4. The learned Counsel for the petitioner Mr. Rammohana Rao, submitted that there was division in severalty and as such the value of the largest share should be eliminated for the purpose of stamp duty.
5. On the other hand, the learned Government Pleader supported the view taken by the District Registrar that the entire property must be deemed to have been divided into five shares and only the value of largest share is to be excluded and stamp duty should be paid on the value of the remaining four shares.
6. To appreciate the rival contentions and to decide the principal question, it is necessary to refer to the definition of 'Instrument of partition' contained in S. 2(15) of the Stamp Act. It is as follows :-
'2 (15) :- 'Instrument of partition' means any instrument whereby co-owners of any property divide to agree to divide such property in severalty and includes also a final order for effecting a partition passed by any revenue authority or any Civil Court and an award by an arbitrator directing a partition.'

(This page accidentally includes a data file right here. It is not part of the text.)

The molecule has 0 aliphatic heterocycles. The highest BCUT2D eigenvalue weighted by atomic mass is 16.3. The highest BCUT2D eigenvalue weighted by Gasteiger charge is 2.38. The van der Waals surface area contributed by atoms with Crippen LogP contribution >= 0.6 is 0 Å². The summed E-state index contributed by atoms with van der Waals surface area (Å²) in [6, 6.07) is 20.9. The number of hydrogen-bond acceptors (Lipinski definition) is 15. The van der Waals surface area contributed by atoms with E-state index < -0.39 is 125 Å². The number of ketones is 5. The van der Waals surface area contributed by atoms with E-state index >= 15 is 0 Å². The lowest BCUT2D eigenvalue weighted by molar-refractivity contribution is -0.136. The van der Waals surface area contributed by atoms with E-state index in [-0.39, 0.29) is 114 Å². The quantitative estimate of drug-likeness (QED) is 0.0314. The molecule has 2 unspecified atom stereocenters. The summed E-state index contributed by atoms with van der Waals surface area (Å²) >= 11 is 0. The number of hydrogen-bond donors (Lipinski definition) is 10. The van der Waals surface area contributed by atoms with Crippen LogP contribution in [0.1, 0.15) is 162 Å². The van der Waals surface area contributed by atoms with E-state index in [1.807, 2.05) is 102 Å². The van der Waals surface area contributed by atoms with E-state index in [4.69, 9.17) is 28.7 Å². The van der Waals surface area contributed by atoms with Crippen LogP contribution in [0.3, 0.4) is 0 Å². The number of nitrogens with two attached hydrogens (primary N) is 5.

The definition contemplates that there should be a division of property in severalty. When does a division in severalty occur This point came up for consideration before a Special Bench of the Madras High Court consisting of three Judges, in Board of Revenue v. Alagappa, AIR 1937 Mad 308 (SB) Varadachariar, J., speaking for the Court observed that where the original common ownership had ceased to exist there is a division in severalty and the question whether the substitute ownership is created by way of allotment to each individual among the original common owners or to group of individuals is immaterial. The facts in this case are, there were two firms to be divided between five partners. One firm was allotted to three partners who were undivided members of a family and other firm to the other two members, one of whom was a distant coparcener and the other a stranger. It was contended that it was only a dissolution of partnership. The Court repelled that contention and held that the document fell as well under the definition of 'instrument of partition'. With respect, we agree with this view of the Madras High Court and applying this principle, we hold that there was a division in severalty inasmuch as the original common ownership of five had ceased and a different ownership had been created. The property was divided into three parts, one each of two members of the same branch and the other to three persons jointly. The award of the arbitrators is undoubtedly an instrument of partition within the meaning of S. 2(15) of the Stamp Act.